“This was an enormous mobilization of resources,” he said. “Lawrence, Andover, North Andover and MEMA with the help of all of the other agencies involved, including multiple law enforcement agencies did an exceptional job of meeting this most unique major fire/ emergency operation.”
Boston City Councillor Ayanna Pressley enjoyed tremendous support in Chelsea from a wide array of residents and City officials in the Seventh Congressional District race.
Chelsea’s Saritin Rizzuto is shown on Sept. 4 at Ayanna Pressley’s campaign watch party shortly after it was announced that Pressley won.
Pressley recorded one of the biggest upsets in Massachusetts political history when she defeated Congressman Mike Capuano in the Democratic Primary on Sept. 3, and nowhere did she find a warmer welcome than from supports in Chelsea. Here supporters here, in fact, were some of the earliest to join her campaign this year.
One of Pressley’s most visible supporters in Chelsea throughout the campaign was Saritin Rizzuto, a well-known community organizer.
Rizzuto organized the largest local fundraiser of the campaign when more than 180 supporters came to the Tu Casa Restaurant on Broadway for a meet-and-greet with the candidate.
Pressley, who was introduced by Rizzuto at the event, did not disappoint her supporters, delivering a rousing, inspirational address that had the crowd on its feet cheering.
Rizzuto and Pressley have been friends for 15 years. They have worked together on various issues through the years. Rizzuto served as a board member at Casa Myrna and Pressley was very supportive of the organization that seeks solutions to end domestic and dating violence.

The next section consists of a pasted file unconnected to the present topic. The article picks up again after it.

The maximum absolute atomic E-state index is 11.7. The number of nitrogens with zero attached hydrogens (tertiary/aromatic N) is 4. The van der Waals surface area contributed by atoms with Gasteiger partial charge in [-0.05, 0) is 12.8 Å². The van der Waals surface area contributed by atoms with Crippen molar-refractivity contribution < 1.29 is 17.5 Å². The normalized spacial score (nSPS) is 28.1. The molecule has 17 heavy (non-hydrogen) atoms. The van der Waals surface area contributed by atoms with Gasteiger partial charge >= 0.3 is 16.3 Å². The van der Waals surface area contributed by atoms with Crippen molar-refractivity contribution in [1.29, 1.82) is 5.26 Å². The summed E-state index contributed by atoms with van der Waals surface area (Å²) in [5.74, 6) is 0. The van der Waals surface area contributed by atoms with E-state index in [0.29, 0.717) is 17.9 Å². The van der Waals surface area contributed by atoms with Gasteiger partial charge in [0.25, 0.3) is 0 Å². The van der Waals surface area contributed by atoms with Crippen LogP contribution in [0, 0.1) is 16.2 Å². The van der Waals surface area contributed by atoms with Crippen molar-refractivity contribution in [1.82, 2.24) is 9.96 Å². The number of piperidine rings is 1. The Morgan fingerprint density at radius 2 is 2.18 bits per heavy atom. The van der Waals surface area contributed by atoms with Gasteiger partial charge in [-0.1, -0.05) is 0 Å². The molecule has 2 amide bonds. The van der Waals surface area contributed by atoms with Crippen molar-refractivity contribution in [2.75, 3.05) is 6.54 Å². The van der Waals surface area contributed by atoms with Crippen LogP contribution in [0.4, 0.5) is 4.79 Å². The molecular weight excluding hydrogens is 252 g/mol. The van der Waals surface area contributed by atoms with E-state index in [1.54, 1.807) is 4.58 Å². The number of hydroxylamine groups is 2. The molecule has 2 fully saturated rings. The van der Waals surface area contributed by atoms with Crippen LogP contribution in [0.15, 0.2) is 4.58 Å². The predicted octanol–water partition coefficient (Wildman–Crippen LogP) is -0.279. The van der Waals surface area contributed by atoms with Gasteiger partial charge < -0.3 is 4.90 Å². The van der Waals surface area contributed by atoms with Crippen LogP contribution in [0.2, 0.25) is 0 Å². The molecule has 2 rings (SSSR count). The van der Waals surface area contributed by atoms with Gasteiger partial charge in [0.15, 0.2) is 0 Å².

“Because I knew her background, I had seen her in action, and I had seen her be a fierce advocate for people, I wanted to be involved in her campaign for Congress,” said Rizzuto. “Ayanna asked for my help and I said, ‘I’m with you, 100 percent.’’’
Council President Damali Vidot was one of the first elected officials to endorse Pressley many months ago, and campaigned vigorously for her in Chelsea and beyond.
“I stood proudly with Ayanna as gatekeepers questioned her viability and intentions, from the beginning,” said Vidot. “It wasn’t just her impassioned speeches about real issues affecting us locally that drew me to her. It was the depth of understanding in which she spoke about Immigration, transit justice, and other inequities in the district. It didn’t take much convincing for people to join the A-Team. Our local grassroots efforts proved to be successful in drawing out more people than the last similar Congressional race in 2014, despite going up against establishment politicians and organizations.”